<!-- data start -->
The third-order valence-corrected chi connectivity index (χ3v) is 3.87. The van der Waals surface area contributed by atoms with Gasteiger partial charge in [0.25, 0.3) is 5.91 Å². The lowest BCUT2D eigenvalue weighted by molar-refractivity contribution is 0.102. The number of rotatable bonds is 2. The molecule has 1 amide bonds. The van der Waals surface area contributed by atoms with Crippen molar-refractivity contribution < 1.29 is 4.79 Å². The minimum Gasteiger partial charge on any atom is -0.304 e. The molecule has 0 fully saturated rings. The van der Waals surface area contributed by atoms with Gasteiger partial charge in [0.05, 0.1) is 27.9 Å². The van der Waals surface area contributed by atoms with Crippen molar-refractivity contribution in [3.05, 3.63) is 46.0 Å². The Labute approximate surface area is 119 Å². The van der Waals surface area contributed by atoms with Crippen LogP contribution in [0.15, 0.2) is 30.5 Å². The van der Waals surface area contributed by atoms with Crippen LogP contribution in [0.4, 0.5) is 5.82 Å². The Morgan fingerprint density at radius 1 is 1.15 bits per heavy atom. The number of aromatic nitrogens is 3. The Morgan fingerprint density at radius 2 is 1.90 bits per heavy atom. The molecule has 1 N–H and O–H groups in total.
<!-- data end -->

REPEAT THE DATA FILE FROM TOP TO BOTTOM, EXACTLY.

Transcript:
The third-order valence-corrected chi connectivity index (χ3v) is 3.87. The van der Waals surface area contributed by atoms with Gasteiger partial charge in [0.25, 0.3) is 5.91 Å². The lowest BCUT2D eigenvalue weighted by molar-refractivity contribution is 0.102. The number of rotatable bonds is 2. The molecule has 1 amide bonds. The van der Waals surface area contributed by atoms with Crippen molar-refractivity contribution < 1.29 is 4.79 Å². The minimum Gasteiger partial charge on any atom is -0.304 e. The molecule has 0 fully saturated rings. The van der Waals surface area contributed by atoms with Gasteiger partial charge in [0.05, 0.1) is 27.9 Å². The van der Waals surface area contributed by atoms with Crippen molar-refractivity contribution in [3.05, 3.63) is 46.0 Å². The Labute approximate surface area is 119 Å². The van der Waals surface area contributed by atoms with Crippen LogP contribution in [0.15, 0.2) is 30.5 Å². The van der Waals surface area contributed by atoms with Crippen LogP contribution in [0.4, 0.5) is 5.82 Å². The Morgan fingerprint density at radius 1 is 1.15 bits per heavy atom. The number of aromatic nitrogens is 3. The Morgan fingerprint density at radius 2 is 1.90 bits per heavy atom. The molecule has 1 N–H and O–H groups in total.